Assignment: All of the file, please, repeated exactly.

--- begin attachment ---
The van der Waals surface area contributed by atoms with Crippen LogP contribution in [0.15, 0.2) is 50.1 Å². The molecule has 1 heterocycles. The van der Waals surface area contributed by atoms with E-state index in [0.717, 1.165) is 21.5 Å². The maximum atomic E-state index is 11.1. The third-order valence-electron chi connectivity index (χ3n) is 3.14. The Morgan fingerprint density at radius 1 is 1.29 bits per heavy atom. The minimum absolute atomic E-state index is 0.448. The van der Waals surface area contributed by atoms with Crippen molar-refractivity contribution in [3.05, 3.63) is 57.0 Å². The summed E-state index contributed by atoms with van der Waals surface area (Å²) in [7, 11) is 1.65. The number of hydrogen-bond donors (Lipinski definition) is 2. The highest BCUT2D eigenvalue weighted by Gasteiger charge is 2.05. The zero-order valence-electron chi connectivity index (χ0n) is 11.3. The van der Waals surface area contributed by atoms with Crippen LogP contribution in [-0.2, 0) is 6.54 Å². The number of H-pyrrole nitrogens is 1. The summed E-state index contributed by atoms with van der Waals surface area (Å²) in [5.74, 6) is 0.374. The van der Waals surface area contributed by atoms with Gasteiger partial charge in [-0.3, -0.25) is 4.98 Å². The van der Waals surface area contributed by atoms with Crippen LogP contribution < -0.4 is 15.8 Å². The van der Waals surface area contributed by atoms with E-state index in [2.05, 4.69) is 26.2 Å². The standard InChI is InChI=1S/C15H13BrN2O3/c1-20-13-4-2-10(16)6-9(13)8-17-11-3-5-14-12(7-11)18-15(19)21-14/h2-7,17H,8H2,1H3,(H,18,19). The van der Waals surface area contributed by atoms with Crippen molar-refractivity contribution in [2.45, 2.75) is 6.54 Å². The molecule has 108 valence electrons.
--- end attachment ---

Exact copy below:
The van der Waals surface area contributed by atoms with Crippen LogP contribution in [0.15, 0.2) is 50.1 Å². The molecule has 1 heterocycles. The van der Waals surface area contributed by atoms with E-state index in [0.717, 1.165) is 21.5 Å². The maximum atomic E-state index is 11.1. The third-order valence-electron chi connectivity index (χ3n) is 3.14. The Morgan fingerprint density at radius 1 is 1.29 bits per heavy atom. The minimum absolute atomic E-state index is 0.448. The van der Waals surface area contributed by atoms with Crippen molar-refractivity contribution in [3.05, 3.63) is 57.0 Å². The summed E-state index contributed by atoms with van der Waals surface area (Å²) in [7, 11) is 1.65. The number of hydrogen-bond donors (Lipinski definition) is 2. The highest BCUT2D eigenvalue weighted by Gasteiger charge is 2.05. The zero-order valence-electron chi connectivity index (χ0n) is 11.3. The van der Waals surface area contributed by atoms with Crippen LogP contribution in [-0.2, 0) is 6.54 Å². The number of H-pyrrole nitrogens is 1. The summed E-state index contributed by atoms with van der Waals surface area (Å²) in [5.74, 6) is 0.374. The van der Waals surface area contributed by atoms with Gasteiger partial charge in [-0.3, -0.25) is 4.98 Å². The van der Waals surface area contributed by atoms with Crippen LogP contribution < -0.4 is 15.8 Å². The van der Waals surface area contributed by atoms with E-state index in [2.05, 4.69) is 26.2 Å². The standard InChI is InChI=1S/C15H13BrN2O3/c1-20-13-4-2-10(16)6-9(13)8-17-11-3-5-14-12(7-11)18-15(19)21-14/h2-7,17H,8H2,1H3,(H,18,19). The van der Waals surface area contributed by atoms with Crippen molar-refractivity contribution in [2.45, 2.75) is 6.54 Å². The molecule has 108 valence electrons.